Setting up new Gateways

Hi I am setting up two gateways (one 868mhz and one 433mhz), both Rpi based. I am considering whether to set up my own private chirpstack server, or put my devices and gateways on TTN so as others can in theory benefit from my gateways. I have a few questions though:

  1. Does TTN support both frequencies or only the 868mhz?
  2. Does TTN support moving gateways? One of mine will be moving regularly but will have GPS on.
  3. Will using TTN significantly effect the latency I see on packets for my own devices? Compared to a chirpstack server on my local network.
  4. I am assuming that if my GW is on TTN I will be subject to a limit on nodes like everyone else on the TTN network. But can I run some nodes locally unregistered for unlimited personal devices only on my own gateway? I’ve only used peer-peer LORA before, this might be obvious when i get started…

Depends on your region - check the frequency plans page in the docs - and consider that in some regions it may be supported but you may be the only one using it.

No public LoRaWAN network supports moving gateways and we particularly ask that they are not connected to TTN - the GPS is irrelevant, it only tells you where it is, which you know because you put it there - and what the time is - which is irrelevant as it is connected to the internet. If you setup a gateway and other peoples devices are heard by it, the LNS may well adjust settings based on the gateway, which when it disappears, will leave the devices out of range until they do a connectivity check.

To be clear, a gateway that’s moving that is on TTN is a form of denial of service to the community. So please don’t.

Depends. If your CS server is on your home network, no, but then that’s a bit obvious. If you host externally, it is deeply unlikely you will be able to replicate the finely tuned set of services and the raw horsepower that TTI provide.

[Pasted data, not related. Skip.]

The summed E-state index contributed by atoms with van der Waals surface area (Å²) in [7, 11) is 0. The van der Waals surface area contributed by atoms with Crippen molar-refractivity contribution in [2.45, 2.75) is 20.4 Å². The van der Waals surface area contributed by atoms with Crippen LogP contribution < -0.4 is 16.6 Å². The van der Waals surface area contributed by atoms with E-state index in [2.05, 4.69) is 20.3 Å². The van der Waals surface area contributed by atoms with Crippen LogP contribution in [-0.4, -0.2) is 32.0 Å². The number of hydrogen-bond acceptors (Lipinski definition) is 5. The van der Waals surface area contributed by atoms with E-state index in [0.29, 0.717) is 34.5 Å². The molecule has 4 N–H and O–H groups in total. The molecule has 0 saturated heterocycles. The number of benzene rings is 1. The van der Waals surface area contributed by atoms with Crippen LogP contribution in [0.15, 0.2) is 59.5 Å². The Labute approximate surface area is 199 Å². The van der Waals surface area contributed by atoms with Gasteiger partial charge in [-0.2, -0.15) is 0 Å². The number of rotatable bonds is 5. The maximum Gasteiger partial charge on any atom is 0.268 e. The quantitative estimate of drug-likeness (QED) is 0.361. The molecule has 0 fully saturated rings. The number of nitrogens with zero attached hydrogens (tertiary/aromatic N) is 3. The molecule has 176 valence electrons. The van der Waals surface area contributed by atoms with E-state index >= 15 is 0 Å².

However the latency of an uplink is not a thing - arriving inside 5ms or inside 25ms is totally academic for LoRaWAN which is not about command & control response times. I hit the test button on a device on my desk and my web browser shows me the information faster than I can move my eyes …

Yes, the FUP is as much about the use of the backend servers as not destroying the local airwaves with overly enthusiastic devices. But if you have a gateway and you have a device that needs more than 30 seconds air time a day, it’s likely to be a questionable use for LoRaWAN, even if the private legal limits would allow you far more uplinks.

Not if the gateway is on TTN.

A device has to be registered on an LNS and you need a gateway to relay the radio waves to the LNS, so you will need a gateway for your local nodes for the ‘unlimited personal devices’ which are an element you may need to explain - a node is a device is a MCU+radio+ sensors. And unlimited varies for corporate deployments in the hundred of thousands to five for your local techno-granny monitoring cat bowl weights.

Whilst you are deploying the unlimited low latency personal devices, you may want to factor in the local legal regulations.

Overall, get stuck in, but get one gateway and two or three devices setup so you’ve more context to your LoRaWAN adventures.